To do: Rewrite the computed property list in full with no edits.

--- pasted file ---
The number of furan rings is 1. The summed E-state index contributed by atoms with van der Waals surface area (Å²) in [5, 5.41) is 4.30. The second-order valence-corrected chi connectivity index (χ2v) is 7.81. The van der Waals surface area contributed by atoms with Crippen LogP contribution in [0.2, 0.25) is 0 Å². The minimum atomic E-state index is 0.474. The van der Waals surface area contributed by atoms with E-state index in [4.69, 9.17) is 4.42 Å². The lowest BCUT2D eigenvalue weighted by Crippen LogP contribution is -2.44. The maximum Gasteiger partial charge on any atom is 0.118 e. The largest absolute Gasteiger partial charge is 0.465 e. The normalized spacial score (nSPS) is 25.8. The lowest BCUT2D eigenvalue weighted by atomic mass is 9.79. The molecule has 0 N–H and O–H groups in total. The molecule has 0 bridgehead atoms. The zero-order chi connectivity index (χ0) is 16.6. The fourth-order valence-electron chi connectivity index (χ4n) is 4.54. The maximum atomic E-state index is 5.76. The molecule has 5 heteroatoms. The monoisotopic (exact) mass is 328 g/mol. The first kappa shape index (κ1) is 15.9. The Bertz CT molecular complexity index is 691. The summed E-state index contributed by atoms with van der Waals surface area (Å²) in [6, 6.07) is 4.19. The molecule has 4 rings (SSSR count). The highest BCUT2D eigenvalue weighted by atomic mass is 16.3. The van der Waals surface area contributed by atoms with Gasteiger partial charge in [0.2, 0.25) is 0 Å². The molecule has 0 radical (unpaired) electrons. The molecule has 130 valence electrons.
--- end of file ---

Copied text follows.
The number of furan rings is 1. The summed E-state index contributed by atoms with van der Waals surface area (Å²) in [5, 5.41) is 4.30. The second-order valence-corrected chi connectivity index (χ2v) is 7.81. The van der Waals surface area contributed by atoms with Crippen LogP contribution in [0.2, 0.25) is 0 Å². The minimum atomic E-state index is 0.474. The van der Waals surface area contributed by atoms with E-state index in [4.69, 9.17) is 4.42 Å². The lowest BCUT2D eigenvalue weighted by Crippen LogP contribution is -2.44. The maximum Gasteiger partial charge on any atom is 0.118 e. The largest absolute Gasteiger partial charge is 0.465 e. The normalized spacial score (nSPS) is 25.8. The lowest BCUT2D eigenvalue weighted by atomic mass is 9.79. The molecule has 0 N–H and O–H groups in total. The molecule has 0 bridgehead atoms. The zero-order chi connectivity index (χ0) is 16.6. The fourth-order valence-electron chi connectivity index (χ4n) is 4.54. The maximum atomic E-state index is 5.76. The molecule has 5 heteroatoms. The monoisotopic (exact) mass is 328 g/mol. The first kappa shape index (κ1) is 15.9. The Bertz CT molecular complexity index is 691. The summed E-state index contributed by atoms with van der Waals surface area (Å²) in [6, 6.07) is 4.19. The molecule has 4 rings (SSSR count). The highest BCUT2D eigenvalue weighted by atomic mass is 16.3. The van der Waals surface area contributed by atoms with Gasteiger partial charge in [0.2, 0.25) is 0 Å². The molecule has 0 radical (unpaired) electrons. The molecule has 130 valence electrons.